3 and the applicable Group limit specified in paragraph 
4, the following specific limits shall apply for the first 
agreement year : 



















' Not printed here. 





;2 (handkerchiefs) 

froup C 




Square Yards 



3, 000, 


4, 980, 


































1, 550, 


7, 362, 


Square Yards Equivalent 

1, 250, 000 

t, 500, 000 

I, 250, 000 

(of which not more 

than 300,000 square 

yards may be in 


6. Within the aggregate limit, the limit for Group B 
<nay be exceeded by not more than 5 percent, and the 
omit for Group C may be exceeded by not more than 
<.0 percent. Within the applicable group limits, as it may 
>e adjusted under this provision, specific limits may 
le exceeded by not more than 5 percent. 

7. (a) For any agreement year after the first agree- 
ment year and Immediately following a year of a short- 
'('all in non-traditional categories (i.e., a year in which 
iotton textile exports from the Philippines to the United 
iStates in the B and C groups were below the aggregate 
limit for the B and C groups and any group and specific 
limits applicable to the category concerned) the Gov- 
imment of the Republic of the Philippines may permit 
ixports to exceed the aggregate, group and specific 
dmits by carryover in the following amounts and 
(nanner : 

(i) The carryover shall not exceed the amount of the 
Shortfall in either the aggregate limit or any applicable 
group or specific limit and shall not exceed either 5 
percent of the aggregate limit or 5 percent of the ap- 
plicable group limit in the year of the shortfall, and 

(ii) in the case of shortfalls in the categories subject 
to specific limits the carryover shall not exceed 5 per- 
cent of the specific limit in the year of the shortfall, 
and shall be used in the same category in which the 
shortfall occurred, and 

(iii) in the case of shortfalls not attributable to 
categories subject to specific limits, the carryover shall 
be used in the same group in which the shortfall oc- 
curred, shall not be used to exceed any applicable 
specific limit except in accordance with the provisions 
of paragraph 6, and shall not be used to exceed the 
limits in paragraph 9. 

(b) The limits referred to in subparagraph (a) of 
this paragraph are without any adjustments under this 
paragraph or paragraph 6. 

(c) The carryover shall be in addition to the exports 
permitted in paragraph 6. 

8. In the second and third agreement year the 
limitations on exports established by paragraphs 3, 4,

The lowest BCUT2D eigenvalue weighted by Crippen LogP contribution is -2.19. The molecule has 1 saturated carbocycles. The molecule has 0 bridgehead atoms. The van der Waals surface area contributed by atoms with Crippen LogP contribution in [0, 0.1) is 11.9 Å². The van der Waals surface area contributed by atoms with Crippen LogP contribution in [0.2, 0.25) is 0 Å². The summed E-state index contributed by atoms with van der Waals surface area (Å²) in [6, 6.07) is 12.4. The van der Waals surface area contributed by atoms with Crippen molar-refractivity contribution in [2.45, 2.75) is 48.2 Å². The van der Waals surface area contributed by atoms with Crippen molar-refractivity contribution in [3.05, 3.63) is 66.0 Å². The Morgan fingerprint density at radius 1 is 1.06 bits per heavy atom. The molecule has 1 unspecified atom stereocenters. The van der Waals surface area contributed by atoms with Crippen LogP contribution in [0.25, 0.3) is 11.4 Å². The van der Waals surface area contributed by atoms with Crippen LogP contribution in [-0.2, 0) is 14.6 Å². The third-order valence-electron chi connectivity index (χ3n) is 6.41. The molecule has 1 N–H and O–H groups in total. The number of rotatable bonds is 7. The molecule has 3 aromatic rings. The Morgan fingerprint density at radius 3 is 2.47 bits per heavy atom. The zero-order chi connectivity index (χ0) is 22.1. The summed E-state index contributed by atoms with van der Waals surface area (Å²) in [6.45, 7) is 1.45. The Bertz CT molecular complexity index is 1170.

5 and 9, and the levels of traditional trade categories 
enumerated in paragraph 1, shall be increased by 5 
percent of the corresponding level for the preceding 

ear, the latter level not to include any adjustment 
der paragraphs 6 or 7. 

9. (a) Within the group limit for the B and C groups 
the square yard equivalent of any shortfalls occurring 
in exports in the categories given specific limits may 
be used in any category not given a specific limit. 

(b) In the event the Government of the Philippines 
desires to permit exports during any agreement year 
of more than the level of the consultation limit in any 
category in Group B or in Group C not having a specific 
limit, the Government of the Philippines shall request 
consultation with the Government of the United States 
of America on this question. For the first agreement 
year the level of the consultation limit for each cate- 
gory in Group B not having a specific limit shall be 
350,000 square yards equivalent, and for each category 
in Group C not having a specific limit it shall be 
500,000 square yards equivalent. The Government of 
the United States of America shall enter into such 
consultations and, during the thereof, shall pro- 
vide the Government of the Philippines with informa- 
tion on the condition of the United States market in 
the category in question. Until agreement is reached, 
the Government of the Philippines shall continue to 
limit exports in that category for that agreement year 
to the consultation limit. 

(e) In the event concentration of exports from the 
Philippines to the United States of apparel items made 
of a particular fabric not of United States origin 
or threatens to cause market disruption in the United 
States, the Government of the United States of America 
may call for consultations with the Government of the 
Republic of the Philippines in order to reach a mutually 
satisfactory solution to the problem. The Government 
of the Philippines shall agree to enter into such con- 
sultations, and, during the course thereof, shall limit 
its exports of the item in question to an annual level 
of 105 percent of its exports of that item during the 
12-month period immediately preceding the month in 
which consultations are requested.